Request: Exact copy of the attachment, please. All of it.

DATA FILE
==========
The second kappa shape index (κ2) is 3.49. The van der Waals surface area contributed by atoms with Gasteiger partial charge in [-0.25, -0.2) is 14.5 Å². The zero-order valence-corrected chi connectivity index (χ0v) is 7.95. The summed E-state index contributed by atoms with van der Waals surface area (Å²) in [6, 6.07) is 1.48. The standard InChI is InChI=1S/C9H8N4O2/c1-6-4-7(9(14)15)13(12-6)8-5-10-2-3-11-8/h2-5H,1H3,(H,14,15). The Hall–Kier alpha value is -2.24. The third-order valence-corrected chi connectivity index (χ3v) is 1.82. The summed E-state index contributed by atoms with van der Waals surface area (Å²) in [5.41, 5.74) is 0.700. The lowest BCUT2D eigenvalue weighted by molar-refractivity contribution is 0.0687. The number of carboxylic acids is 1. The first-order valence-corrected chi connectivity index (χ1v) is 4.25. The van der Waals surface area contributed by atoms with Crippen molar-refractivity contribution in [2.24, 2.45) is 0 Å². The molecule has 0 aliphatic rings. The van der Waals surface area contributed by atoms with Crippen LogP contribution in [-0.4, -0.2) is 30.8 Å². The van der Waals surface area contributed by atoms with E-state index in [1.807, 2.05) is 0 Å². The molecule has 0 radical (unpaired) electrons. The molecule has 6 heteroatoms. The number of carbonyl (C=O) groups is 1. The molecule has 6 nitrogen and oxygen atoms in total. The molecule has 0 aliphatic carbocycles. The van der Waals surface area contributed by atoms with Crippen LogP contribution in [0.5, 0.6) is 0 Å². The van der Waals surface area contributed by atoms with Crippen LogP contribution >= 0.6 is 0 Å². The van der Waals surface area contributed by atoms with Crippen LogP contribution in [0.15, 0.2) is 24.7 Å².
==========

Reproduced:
The second kappa shape index (κ2) is 3.49. The van der Waals surface area contributed by atoms with Gasteiger partial charge in [-0.25, -0.2) is 14.5 Å². The zero-order valence-corrected chi connectivity index (χ0v) is 7.95. The summed E-state index contributed by atoms with van der Waals surface area (Å²) in [6, 6.07) is 1.48. The standard InChI is InChI=1S/C9H8N4O2/c1-6-4-7(9(14)15)13(12-6)8-5-10-2-3-11-8/h2-5H,1H3,(H,14,15). The Hall–Kier alpha value is -2.24. The third-order valence-corrected chi connectivity index (χ3v) is 1.82. The summed E-state index contributed by atoms with van der Waals surface area (Å²) in [5.41, 5.74) is 0.700. The lowest BCUT2D eigenvalue weighted by molar-refractivity contribution is 0.0687. The number of carboxylic acids is 1. The first-order valence-corrected chi connectivity index (χ1v) is 4.25. The van der Waals surface area contributed by atoms with Crippen molar-refractivity contribution in [2.24, 2.45) is 0 Å². The molecule has 0 aliphatic rings. The van der Waals surface area contributed by atoms with Crippen LogP contribution in [-0.4, -0.2) is 30.8 Å². The van der Waals surface area contributed by atoms with E-state index in [1.807, 2.05) is 0 Å². The molecule has 0 radical (unpaired) electrons. The molecule has 6 heteroatoms. The number of carbonyl (C=O) groups is 1. The molecule has 6 nitrogen and oxygen atoms in total. The molecule has 0 aliphatic carbocycles. The van der Waals surface area contributed by atoms with Crippen LogP contribution in [0.5, 0.6) is 0 Å². The van der Waals surface area contributed by atoms with Crippen LogP contribution >= 0.6 is 0 Å². The van der Waals surface area contributed by atoms with Crippen LogP contribution in [0.15, 0.2) is 24.7 Å².